Ritual magick or high magick has a certain stigma about it. If one mentions in idle conversation they are a practicing magician; they will be met with three possible reactions. The first is that of the magician who practices card tricks, or other such illusions. After the initial thought of a stage magician passes the next thought goes to, something like “I need to back away from this person.” They either view one as crazy or in cahoots with the devil. On rare occasion one may even encounter someone excited to hear that you are a magician.
These reactions are normal, but how does one dispel this awful stigma attached to magick and the occult?
More often than not this stigma is developed around a certain cultural aesthetic that celebrates magick, or at least the dark and dismal. Despite popular idealism, people love to judge books and everything else by its cover. After all about 9 times out of 10 appearances tend to be correct.
One can avoid these instant judgments by dressing like a “normal” person. I understand many of the reasons people dress in a dark or gothic manner is to “express” their individuality. However with corporate stores like Hot Topic opening up, the styles become less about expression and individuality.
Explain why magick “works”
Most all magick with the exception of a few flops is powered by the subconscious. Many practitioners of magick are so blinded by the whole “mystery” of the thing they do not take the time to understand why something works. This of course opens occultists, wiccans, pagans, up to ridicule.
When one actually examines a magick ritual, spell, or tarot reading, they will see much of it is pure chance. The other half of chance is psychological programming. For instance the reason sigil magick is so effective is because it burns a message into the subconscious. This program causes the individual to do an pick up on subtle differences the mind would not normally have done had it not been given a “purpose”. This also goes behind the old axiom of thought is creative. Magick is just really the first attempts of times gone by at psychological analysis. Carl Jung himself was a practicing occultist and gnostic.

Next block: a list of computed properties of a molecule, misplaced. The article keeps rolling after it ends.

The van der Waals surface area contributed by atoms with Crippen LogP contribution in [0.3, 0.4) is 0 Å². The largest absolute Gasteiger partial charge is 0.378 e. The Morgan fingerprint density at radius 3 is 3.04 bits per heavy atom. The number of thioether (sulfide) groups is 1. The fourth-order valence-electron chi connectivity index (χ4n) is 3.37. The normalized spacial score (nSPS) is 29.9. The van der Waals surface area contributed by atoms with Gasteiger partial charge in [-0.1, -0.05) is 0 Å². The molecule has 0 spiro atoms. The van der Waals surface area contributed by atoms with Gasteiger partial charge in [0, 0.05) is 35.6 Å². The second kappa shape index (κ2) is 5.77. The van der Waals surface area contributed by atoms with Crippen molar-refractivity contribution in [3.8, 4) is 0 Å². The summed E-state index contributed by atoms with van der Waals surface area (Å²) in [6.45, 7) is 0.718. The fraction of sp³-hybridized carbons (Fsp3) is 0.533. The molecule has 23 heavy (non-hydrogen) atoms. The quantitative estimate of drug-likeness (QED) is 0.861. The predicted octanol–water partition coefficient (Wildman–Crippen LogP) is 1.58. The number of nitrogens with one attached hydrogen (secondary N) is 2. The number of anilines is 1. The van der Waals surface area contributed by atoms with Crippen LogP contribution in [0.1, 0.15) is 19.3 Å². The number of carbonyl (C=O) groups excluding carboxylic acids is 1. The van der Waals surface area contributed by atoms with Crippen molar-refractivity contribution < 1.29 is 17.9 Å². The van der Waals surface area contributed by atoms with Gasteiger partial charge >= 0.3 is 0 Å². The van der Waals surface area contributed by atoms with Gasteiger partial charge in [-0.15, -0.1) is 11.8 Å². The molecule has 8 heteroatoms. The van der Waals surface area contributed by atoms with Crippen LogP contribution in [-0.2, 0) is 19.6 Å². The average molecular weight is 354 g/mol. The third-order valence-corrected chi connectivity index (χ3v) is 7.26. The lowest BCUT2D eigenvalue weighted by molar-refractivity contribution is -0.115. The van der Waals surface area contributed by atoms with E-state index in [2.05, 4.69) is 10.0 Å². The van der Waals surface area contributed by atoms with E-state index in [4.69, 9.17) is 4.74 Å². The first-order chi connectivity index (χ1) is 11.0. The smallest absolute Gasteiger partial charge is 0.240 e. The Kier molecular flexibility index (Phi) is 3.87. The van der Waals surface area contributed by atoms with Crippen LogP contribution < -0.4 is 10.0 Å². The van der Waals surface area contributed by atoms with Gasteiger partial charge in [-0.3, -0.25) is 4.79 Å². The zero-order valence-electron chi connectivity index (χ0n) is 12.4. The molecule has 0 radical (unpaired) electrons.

I can’t tell you how many times I have had people relate to me “mystical” experiences, or tales of ghosts and demons, only for there to be a rational and logical explanation. Often people are so over run by the hope and dream of paranormal activity, that they completely forget to look for the mirrors casting the illusion. Any occultist, or magician should be as skeptical as any doctor in scientific study. Much of the mystical phenomena is borderline on coincidence.
In 1947 B.F. Skinner proved this to be the case with pigeons. In a trial of scientific experiments the pigeons were given food at random increments. In an attempt for the pigeons to determine when the food arrived many of them “learned” that if they turned a certain direction the food would appear. This learned behavior is easily applied to odd coincidence within our own human natures.
While these methods would seem like common sense to the more aware practitioner. Most people still perpetuate this stigma around those of us trying to prove other wise. By continually dressing in “mysterious” garb, believing in the fantastic, and not questioning their own actions, practitioners of the occult become nothing more than odd eccentricities that one would expect to see at an old carnival. I am not asking individuals to give up what they use to define themselves. I am asking that they exercise a little common sense before touting their supernatural abilities.